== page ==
BOLTON fell silent outside the Town Hall yesterday to honour the servicemen and women who made the ultimate sacrifice for their country.

Hundreds attended the service shortly before 11,which was led by the Vicar of Bolton, Rev. Canon Dr Chris Bracegirdle.

The service included brief speeches, a playing of the national anthem and a two-minute silence.

Some of those in attendance included the Bishop of Bolton, Mark Ashcroft, the High Sheriff of Greater Manchester, Mark Adlestone, and the Mayor of Bolton, Councillor Hilary Fairclough.

A maroon rocket was used to signal the beginning and end of the silence.

Veterans organisations attended, lowering their standards during the silence.

216 (The Bolton Artillery) of the 103rd (Lancashire Artillery Volunteers) Regiment Royal Artillery were some of the representatives from the armed forces.

Members of the Bolton Sea Cadets from T.S. Dido were among many young people present, which included several local schools.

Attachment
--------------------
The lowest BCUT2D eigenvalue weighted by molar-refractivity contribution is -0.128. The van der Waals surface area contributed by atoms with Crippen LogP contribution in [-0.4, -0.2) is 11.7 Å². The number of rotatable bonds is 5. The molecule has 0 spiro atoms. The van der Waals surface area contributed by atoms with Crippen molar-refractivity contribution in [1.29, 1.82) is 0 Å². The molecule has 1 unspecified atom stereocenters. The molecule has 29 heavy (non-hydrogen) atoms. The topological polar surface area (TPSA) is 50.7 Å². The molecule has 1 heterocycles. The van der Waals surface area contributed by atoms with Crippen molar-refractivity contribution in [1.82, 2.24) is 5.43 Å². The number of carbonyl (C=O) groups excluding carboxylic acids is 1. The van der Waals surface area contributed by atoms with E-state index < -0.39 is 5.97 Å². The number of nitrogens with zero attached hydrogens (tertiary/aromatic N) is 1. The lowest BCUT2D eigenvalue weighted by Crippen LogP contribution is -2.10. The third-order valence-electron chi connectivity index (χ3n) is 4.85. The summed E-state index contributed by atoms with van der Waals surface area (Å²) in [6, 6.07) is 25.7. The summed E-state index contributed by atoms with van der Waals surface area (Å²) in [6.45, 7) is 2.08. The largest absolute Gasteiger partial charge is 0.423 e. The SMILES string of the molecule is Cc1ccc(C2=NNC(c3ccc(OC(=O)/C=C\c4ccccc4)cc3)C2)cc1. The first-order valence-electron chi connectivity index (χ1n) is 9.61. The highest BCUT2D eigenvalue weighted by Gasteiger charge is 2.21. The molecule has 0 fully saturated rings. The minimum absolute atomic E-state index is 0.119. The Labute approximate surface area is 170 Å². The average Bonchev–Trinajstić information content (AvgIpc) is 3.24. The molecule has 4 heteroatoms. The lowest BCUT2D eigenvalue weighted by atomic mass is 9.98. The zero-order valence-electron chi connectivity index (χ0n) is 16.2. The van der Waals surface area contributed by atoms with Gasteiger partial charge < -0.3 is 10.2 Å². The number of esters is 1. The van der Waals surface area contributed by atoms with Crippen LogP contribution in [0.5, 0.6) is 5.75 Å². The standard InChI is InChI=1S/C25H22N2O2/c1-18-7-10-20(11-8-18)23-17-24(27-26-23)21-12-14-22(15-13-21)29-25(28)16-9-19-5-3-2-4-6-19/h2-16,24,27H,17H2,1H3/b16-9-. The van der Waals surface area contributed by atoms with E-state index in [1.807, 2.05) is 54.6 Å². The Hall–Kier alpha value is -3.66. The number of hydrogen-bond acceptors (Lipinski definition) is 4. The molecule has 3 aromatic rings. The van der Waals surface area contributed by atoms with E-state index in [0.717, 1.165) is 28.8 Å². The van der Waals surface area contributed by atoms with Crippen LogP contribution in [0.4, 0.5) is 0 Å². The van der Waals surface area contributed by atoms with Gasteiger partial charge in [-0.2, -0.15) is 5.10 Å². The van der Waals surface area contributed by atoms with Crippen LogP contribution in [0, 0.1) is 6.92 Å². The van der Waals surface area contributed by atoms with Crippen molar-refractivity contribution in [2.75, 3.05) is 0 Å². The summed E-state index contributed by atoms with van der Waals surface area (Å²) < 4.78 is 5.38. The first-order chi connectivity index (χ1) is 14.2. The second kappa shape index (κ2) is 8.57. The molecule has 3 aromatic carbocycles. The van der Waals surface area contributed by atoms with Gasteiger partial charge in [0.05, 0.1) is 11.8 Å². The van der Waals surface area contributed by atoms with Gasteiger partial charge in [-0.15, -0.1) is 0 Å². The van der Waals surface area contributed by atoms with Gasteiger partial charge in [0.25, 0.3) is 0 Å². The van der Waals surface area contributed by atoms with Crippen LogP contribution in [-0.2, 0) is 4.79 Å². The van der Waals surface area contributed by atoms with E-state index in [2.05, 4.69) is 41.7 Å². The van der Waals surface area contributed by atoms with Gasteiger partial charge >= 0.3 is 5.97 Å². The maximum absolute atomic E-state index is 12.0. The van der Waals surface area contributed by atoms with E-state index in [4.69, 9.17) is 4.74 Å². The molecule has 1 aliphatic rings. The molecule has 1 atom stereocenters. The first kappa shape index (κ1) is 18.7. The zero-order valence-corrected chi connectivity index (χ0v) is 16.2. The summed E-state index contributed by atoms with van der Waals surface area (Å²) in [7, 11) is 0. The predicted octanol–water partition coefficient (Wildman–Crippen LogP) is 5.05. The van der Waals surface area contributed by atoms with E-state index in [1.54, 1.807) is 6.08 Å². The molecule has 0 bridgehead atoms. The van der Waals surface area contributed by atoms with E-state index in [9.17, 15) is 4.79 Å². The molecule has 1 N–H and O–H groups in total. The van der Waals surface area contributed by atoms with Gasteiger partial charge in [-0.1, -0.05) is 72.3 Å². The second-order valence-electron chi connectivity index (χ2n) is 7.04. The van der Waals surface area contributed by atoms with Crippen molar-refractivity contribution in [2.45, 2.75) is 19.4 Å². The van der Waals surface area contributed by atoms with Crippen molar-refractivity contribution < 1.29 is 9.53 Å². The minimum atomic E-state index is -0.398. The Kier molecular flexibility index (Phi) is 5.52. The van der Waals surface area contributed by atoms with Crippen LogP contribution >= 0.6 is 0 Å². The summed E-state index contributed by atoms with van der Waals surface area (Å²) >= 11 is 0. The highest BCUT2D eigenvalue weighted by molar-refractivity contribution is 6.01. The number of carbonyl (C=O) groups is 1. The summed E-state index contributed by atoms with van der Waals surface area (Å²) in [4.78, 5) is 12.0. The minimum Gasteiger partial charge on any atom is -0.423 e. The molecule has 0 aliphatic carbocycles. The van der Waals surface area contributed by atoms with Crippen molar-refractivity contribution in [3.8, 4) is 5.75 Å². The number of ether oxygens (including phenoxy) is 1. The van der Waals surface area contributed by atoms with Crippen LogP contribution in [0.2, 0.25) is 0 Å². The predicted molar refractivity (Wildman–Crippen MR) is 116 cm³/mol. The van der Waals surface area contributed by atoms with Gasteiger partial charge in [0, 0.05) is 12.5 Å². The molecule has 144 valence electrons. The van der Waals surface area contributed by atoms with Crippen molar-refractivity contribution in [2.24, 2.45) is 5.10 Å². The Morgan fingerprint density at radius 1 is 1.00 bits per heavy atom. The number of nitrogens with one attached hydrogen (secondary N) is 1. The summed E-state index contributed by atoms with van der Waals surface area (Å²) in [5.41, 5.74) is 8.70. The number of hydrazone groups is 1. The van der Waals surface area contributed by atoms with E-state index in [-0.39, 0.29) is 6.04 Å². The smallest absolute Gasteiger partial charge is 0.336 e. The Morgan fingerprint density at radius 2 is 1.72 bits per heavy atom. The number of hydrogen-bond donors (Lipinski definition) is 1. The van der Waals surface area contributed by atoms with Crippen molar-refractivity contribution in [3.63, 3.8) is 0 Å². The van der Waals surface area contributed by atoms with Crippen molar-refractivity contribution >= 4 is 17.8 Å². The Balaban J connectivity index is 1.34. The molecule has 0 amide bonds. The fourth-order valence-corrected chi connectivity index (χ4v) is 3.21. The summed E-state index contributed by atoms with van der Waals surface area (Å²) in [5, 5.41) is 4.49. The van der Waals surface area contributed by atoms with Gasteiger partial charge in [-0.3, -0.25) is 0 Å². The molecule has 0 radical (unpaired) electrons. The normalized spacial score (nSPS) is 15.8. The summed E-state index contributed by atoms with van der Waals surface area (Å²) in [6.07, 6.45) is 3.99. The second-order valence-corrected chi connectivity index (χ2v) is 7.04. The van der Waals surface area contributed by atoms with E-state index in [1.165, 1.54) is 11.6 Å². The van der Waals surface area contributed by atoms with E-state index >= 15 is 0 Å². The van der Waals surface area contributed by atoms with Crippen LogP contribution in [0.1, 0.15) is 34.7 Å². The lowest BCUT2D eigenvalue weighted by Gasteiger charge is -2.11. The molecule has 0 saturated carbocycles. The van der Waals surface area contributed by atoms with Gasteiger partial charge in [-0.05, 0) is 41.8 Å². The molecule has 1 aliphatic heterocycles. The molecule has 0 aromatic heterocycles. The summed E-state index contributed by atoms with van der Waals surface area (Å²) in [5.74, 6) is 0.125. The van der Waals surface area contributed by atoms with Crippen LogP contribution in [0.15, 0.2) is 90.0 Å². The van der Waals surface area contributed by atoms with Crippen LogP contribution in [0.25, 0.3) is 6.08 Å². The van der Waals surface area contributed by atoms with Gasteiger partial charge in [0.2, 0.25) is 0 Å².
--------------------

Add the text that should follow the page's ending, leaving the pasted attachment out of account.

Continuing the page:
November 11 marks the end of the First World War, when the guns fell silent in 1918 after over four years of bloody and devastating fighting.

Towns and cities across the UK took part in a two-minute silence to honour the dead from the First World War and other wars and conflicts since.

Earlier last week, a special Remembrance concert attended by the Mayor featured a special tribute to Wanderers wartime hero, Harry Goslin.

Goslin played for Bolton between 1930 and 1939 before being killed in action in Italy in 1943.

On Sunday, communities packed out Remembrance Day services in Astley Bridge, Blackrod, Bromley Cross, Farnworth, Kearsley, Horwich, Little Lever and Westhoughton.

A Victoria Square service outside Bolton Town Hall also saw tributes.